in 1963, we got off the bus here to see this bridge. Bus routes # 7 and # 8 and the ferry stop here. In 1995, we just looked over at the bridge from the ferry on the way back from the Dockyard. But in 2004, we went to see this little bridge again. We came in by ferry and left by bus this time. I would really like to see the bridge in operation, but when we went in 2004, it was chained and padlocked shut, and the channel looked completely impassible by anything larger than a rowboat. In the picture taken from the ferry if you look, you can see the red traffic light indicating that the bridge is closed.
From the website on Sandys Parish:
"The world's smallest drawbridge connects Somerset Island to the westernmost part of main island. It is where Somerset Road begins. This is an example of the simplest form of drawbridge, in which a timber panel is removed from the center of the bridge to allow the mast of a sailing vessel to pass through the 32-inch plank, with not much room to spare "
"The drawbridge was first built in 1620. When operators of small boats entered the channel, the drawbridge was cranked open by hand. The modern version, rebuilt only a few years ago, has two propped cantilever decks, which do not meet in the middle, with reinforced concrete internal props and timber external props. The cantilevered load is balanced by a reinforced concrete abutment slab which acts as a counterweight. The drawbridge is on the $20 Bermuda dollar bill. "
The Bermudians love this part of their history and many talk about the Old Rattle and Shake but the Bermuda Railway only lasted 17 short years from 1931 until 1948. What records it set as the slowest and most expensive railway ever built but in some way the Bermudians are even proud of that and they should be. In 1984 the Railway Trail was named a National Park and it is a wonderful walking and horse riding path that streches 21 miles between Sandys Parish east to St. George's Parish. Before you go stop and pick up a guide at any tourist center or as I did at my hotel. The Railway Trail is a a great way to see Bermuda's very beautiful and varied scenery.
I did not stay here but visited the cove and a friends advice was it was a good area to stay.
Astwood Cove apartments is report as a very reasonably priced. It looked and the has most secluded beach. Astwood Cove apartments is report ed as a very reasonably priced $155. It has most secluded beach because the beach is a little hard to get down to. You have to climb down some steep steps to get there from the park. I would highly recommend this beach for people who want to be secluded and have a beautiful “private beach” in Bermuda!
Bermuda had no motorized transport before 1931, when the most costly railway per mile anywhere was built. Until 1946 it was the only form of public motorized transport in Bermuda. Otherwise it was by horse and carriage or boat. Cars were not allowed until 1939 for the American and British military and 1948 for local residents.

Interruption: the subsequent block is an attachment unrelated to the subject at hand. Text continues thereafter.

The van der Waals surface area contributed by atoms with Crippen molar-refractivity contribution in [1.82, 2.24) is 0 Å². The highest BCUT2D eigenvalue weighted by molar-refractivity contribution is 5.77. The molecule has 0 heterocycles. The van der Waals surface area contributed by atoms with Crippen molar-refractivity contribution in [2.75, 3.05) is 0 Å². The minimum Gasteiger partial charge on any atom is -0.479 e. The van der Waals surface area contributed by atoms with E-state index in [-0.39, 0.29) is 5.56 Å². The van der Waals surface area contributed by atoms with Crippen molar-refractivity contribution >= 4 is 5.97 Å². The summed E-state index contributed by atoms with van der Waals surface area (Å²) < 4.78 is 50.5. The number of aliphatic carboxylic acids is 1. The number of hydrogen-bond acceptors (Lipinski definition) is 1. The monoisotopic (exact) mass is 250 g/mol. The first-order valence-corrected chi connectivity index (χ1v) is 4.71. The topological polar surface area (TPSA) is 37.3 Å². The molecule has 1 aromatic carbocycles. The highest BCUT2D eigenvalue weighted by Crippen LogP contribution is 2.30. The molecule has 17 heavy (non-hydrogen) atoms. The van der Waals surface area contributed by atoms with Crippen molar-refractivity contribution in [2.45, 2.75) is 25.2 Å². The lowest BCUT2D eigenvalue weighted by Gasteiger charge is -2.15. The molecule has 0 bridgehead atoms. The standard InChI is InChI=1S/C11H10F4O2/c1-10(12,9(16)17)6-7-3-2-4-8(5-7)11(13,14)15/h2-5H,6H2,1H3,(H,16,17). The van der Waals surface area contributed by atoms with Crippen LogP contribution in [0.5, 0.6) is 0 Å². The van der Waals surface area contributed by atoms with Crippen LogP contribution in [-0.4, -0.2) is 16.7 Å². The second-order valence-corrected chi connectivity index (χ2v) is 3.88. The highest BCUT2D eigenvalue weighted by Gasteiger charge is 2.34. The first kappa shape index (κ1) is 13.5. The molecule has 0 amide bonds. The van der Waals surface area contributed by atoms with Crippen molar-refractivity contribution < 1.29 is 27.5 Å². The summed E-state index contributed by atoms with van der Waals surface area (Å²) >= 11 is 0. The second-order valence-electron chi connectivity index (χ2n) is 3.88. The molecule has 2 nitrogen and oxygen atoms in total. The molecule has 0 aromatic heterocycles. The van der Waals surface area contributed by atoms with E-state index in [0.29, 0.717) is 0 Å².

When the national bus system was introduced in 1946, the Bermuda Railway became too impractical and expensive (corrosion of the rails was a big problem) as a railroad. The assets were sold at bankruptcy prices by the Bermuda Government and shipped to Guyana where I think the railroad still exists.
In the 1980s (i.e. after my 1963 visit), the Bermuda Government converted the abandoned tracks into a walking and biking trail running almost the entire length of Bermuda. It originally ran from Sandys Parish in the west to St. George's Parish in the east, via the City of Hamilton. Today, the City, Pembroke and parts of the Devonshire portions no longer exist.
Walking the trail is free, and I thought it would be a neat thing to do. Plus the Railway Museum was also free and I thought it would be interesting. So on the way back from St. George, we stopped off near Flatt's Village and walked along the trail to the museum. I think that in those days you could also take one of the mopeds along some sections of the trail.
After our 1995 visit (i.e. in 2000), the entire Trail became a National Park. The Ministry of the Environment took over administration and management, to enhance it as an eco-tourism attraction.
The Trail is a good way to see Bermuda on foot or by pedal cycle and get your exercise at the same time. (No motorized vehicles allowed).
You can get a map and guide from the Visitor's Service Bureau in either Hamilton or St. George. The URL has more old pictures of the railroad when it was operating
Behind the post office on Queen Street in downtown Hamilton, Par-la-Ville Park was once the private garden of the island's first postmaster (1819). Mr. Perot enjoyed finding exotic plants from throughout the world and placing them in Par-la-Ville. In 1847, in planted an Indian rubber tree seed that has grown to a huge size. Mark Twain once said that he was disappointed that the tree didn't bear a crop of hot water bottles and rubber overshoes.
Most tourists tend to flock to the beaches. However, I suggest that you might want to visit Tom Moore's Jungle. It is a nice little hike and you might just be able to locate a very private lagoon. It is simply beautiful and a wonderful place to just relax and appreciate the peaceful surroundings.
This was as close as I got to Gates Fort which is at the end of St. George Island and is a perfect spot to see boats and small ships coming through Town Cut into St. George's Harbour. It is also an ideal spot for a picnic.
It was first shown on a map published in 1636, and has been the object of heated discussion as to the correct name. Should it be known as Daver's or Danver's Fort?
Later it was called Town Cut Battery. In the 1790s, it was rebuilt by Captain Andrew Durnford who mounted four guns at the site. The keep was used as a barracks in the 1800s, and it was occuped by a local family from 1820 until 1922. At that time it was reclaimed by the government of Bermuda and it was rebuilt by prison labour. In addition to the guns, there is also a guardhouse.
It is now called Gates Fort after its builder Sir Thomas Gates, one of the original band of settlers on the Sea Venture. The fort dates from 1609 and was built from soft Bermuda limestone. The fort's 24-pounder smooth-bore cannons were used to fire cast-iron balls weighing 24 pounds. Gates governed Bermuda from 1609-1610 before he became the first Governor of Virginia in 1610.
It is open daily 10:00 to 4:00 in the summer - admission is free. Follow Barry Road and turn on Town Cut Road and go to the end. It is a mile south of town but there is no public transportation to this site. Since there is no gate and no staff on the premises you can visit any time you wish. It was attacked by vandals in 2001.
Bermuda has some remarkable views and coast lines.. Just hop on your scooter and drive around, there are only three major roads and the island is very small...